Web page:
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    Am I too early (or too late) to implement my retirement plan?

    It's time to get an expert on opinion on how to save for your retirement.

     

    An example is a dental practice with four or five employees including the owner. The owner is the only key person. That dentist is in his or her sixties or late fifties. The other employees are about thirty years old or younger. The deductible retirement plan contribution can be over $175,000 with the owner receiving about 85 percent.

    Read more: 3 non-financial ways to prepare for retirement

    This is a sophisticated retirement plan and requires well thought, complex writing and implementation by those who understand how to do it. It can be combined with a 401k and profit sharing plan. In this way, the owner and other employees can each defer $18,000, if less than fifty years old, and $24,000 for the owner if fifty or older.

    There is also an additional employer contribution available. Since the year is just beginning, it is a good time for a dental practice with consistent income to confer with an experienced dental CPA to begin to learn more about defined benefit plans and their attributes. The importance of the terminology included and experience of those involved with the input of the documents cannot be stressed enough.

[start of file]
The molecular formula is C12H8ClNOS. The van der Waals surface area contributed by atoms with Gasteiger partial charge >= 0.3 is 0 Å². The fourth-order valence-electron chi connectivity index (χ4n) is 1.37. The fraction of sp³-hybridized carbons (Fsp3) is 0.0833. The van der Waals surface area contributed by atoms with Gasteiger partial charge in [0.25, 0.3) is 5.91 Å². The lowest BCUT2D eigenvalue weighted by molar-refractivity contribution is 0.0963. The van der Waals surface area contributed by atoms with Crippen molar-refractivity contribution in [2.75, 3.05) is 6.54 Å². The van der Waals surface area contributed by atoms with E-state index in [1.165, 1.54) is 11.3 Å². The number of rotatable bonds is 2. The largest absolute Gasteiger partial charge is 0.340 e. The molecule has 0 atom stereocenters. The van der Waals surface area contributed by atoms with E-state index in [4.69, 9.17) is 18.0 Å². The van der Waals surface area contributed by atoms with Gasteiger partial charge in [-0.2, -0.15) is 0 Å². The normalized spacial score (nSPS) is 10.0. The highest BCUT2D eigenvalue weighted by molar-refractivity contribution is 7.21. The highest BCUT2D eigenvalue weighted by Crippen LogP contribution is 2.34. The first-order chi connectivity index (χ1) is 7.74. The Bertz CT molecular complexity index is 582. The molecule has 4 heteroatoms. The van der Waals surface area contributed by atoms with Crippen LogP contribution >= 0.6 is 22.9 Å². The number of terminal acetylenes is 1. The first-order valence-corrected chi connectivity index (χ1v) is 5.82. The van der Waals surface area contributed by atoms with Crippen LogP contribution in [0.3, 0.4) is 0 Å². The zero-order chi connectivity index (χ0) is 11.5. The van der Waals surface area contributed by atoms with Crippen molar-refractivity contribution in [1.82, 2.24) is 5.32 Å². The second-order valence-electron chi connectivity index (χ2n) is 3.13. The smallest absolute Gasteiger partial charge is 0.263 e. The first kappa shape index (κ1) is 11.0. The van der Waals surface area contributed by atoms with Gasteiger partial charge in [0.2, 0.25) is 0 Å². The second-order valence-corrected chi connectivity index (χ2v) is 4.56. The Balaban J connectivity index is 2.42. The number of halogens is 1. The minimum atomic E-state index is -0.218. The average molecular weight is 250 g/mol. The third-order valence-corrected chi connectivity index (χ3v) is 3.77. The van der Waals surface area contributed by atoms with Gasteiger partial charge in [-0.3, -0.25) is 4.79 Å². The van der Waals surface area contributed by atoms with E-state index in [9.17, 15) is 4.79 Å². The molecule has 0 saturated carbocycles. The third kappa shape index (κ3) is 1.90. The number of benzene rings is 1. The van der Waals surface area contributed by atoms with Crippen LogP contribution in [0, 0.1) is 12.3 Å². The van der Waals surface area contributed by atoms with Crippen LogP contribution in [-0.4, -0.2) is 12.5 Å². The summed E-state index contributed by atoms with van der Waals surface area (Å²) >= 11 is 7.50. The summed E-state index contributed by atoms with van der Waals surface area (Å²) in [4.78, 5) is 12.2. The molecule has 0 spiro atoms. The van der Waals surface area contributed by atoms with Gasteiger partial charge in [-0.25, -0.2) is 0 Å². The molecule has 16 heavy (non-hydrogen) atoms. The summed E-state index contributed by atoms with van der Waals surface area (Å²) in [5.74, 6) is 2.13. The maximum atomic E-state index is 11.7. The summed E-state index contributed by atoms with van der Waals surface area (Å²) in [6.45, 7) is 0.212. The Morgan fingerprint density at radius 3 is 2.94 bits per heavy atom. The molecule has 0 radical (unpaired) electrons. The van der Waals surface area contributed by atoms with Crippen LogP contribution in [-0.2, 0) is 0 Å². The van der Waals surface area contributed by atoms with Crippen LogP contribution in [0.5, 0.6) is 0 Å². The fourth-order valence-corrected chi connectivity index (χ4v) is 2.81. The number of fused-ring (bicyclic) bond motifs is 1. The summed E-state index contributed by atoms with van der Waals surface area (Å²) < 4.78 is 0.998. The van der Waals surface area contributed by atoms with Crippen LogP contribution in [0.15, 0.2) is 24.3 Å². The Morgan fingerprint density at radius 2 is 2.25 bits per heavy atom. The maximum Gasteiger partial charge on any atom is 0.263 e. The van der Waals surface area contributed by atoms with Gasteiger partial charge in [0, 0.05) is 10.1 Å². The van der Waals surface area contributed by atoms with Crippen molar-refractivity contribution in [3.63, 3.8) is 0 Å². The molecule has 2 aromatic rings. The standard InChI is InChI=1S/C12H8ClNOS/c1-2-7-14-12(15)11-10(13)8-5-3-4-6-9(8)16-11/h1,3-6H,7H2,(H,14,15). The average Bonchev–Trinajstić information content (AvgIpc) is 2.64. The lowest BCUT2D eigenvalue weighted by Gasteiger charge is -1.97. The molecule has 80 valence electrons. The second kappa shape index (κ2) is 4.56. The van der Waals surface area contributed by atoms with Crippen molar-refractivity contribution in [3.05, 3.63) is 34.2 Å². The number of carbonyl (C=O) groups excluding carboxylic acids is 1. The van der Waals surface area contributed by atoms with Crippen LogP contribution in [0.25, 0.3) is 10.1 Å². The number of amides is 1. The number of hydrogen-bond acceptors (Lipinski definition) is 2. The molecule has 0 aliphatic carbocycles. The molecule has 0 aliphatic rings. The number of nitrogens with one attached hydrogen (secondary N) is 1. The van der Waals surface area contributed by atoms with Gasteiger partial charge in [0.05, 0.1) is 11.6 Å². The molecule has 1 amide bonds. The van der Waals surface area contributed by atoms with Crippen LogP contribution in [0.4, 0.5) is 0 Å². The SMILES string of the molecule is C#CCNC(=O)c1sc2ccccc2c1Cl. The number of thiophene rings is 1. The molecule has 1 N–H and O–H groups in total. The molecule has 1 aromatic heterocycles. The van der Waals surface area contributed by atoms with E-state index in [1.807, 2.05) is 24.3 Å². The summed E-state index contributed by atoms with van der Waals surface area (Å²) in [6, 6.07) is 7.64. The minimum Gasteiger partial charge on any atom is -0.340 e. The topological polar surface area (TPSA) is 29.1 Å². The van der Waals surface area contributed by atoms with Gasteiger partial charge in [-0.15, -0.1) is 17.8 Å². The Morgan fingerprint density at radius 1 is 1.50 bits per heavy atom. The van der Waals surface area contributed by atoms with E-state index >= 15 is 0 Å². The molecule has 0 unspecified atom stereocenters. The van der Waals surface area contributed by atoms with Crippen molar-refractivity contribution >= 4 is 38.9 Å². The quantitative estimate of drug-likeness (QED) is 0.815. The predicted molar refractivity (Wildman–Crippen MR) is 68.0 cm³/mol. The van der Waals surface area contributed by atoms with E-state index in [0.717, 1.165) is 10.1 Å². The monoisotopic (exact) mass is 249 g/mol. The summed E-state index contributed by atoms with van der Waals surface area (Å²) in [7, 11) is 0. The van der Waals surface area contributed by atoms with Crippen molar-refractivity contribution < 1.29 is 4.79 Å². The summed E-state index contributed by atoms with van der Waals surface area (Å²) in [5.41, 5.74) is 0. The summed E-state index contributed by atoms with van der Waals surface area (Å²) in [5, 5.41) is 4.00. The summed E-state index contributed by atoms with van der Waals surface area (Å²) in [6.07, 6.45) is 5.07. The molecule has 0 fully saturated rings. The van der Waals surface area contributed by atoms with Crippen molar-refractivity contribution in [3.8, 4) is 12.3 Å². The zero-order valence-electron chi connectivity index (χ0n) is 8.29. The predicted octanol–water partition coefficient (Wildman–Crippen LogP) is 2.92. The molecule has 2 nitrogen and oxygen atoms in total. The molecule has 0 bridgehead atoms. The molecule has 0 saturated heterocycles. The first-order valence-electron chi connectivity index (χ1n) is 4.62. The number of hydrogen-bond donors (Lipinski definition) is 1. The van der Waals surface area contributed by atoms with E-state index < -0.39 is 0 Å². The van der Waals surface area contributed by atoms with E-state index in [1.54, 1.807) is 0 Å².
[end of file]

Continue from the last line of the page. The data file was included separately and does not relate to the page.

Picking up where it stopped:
Watch: The dentist's retirement number explained in 7 minutes

    Other retirement plan options and their deductibility

    For younger dentists, a 401k/profit sharing plan is an excellent choice. This year, $54,000 can be contributed on behalf of a younger dentist who would not qualify for the larger defined benefit plan contribution.

    Other considerations are that older employees would receive large amounts in the defined benefit plan, so the younger dentist would not receive the best amount available as a percentage of the total practice contribution.

    Talk to an expert, and use this time for analysis and discussion

    Since it is the beginning of the year, there is plenty of time to discuss the attributes of a retirement plan with someone who understands what is best for the dentist. This is a good month for the dentist to plan for his or her future with plenty of time to decide what course to take.

    Bruce Bryen, CPA, CVA
    Bruce Bryen is a certified public accountant with over 40 years of experience and is a part of RKG Tax & Business Services LLP, an ...

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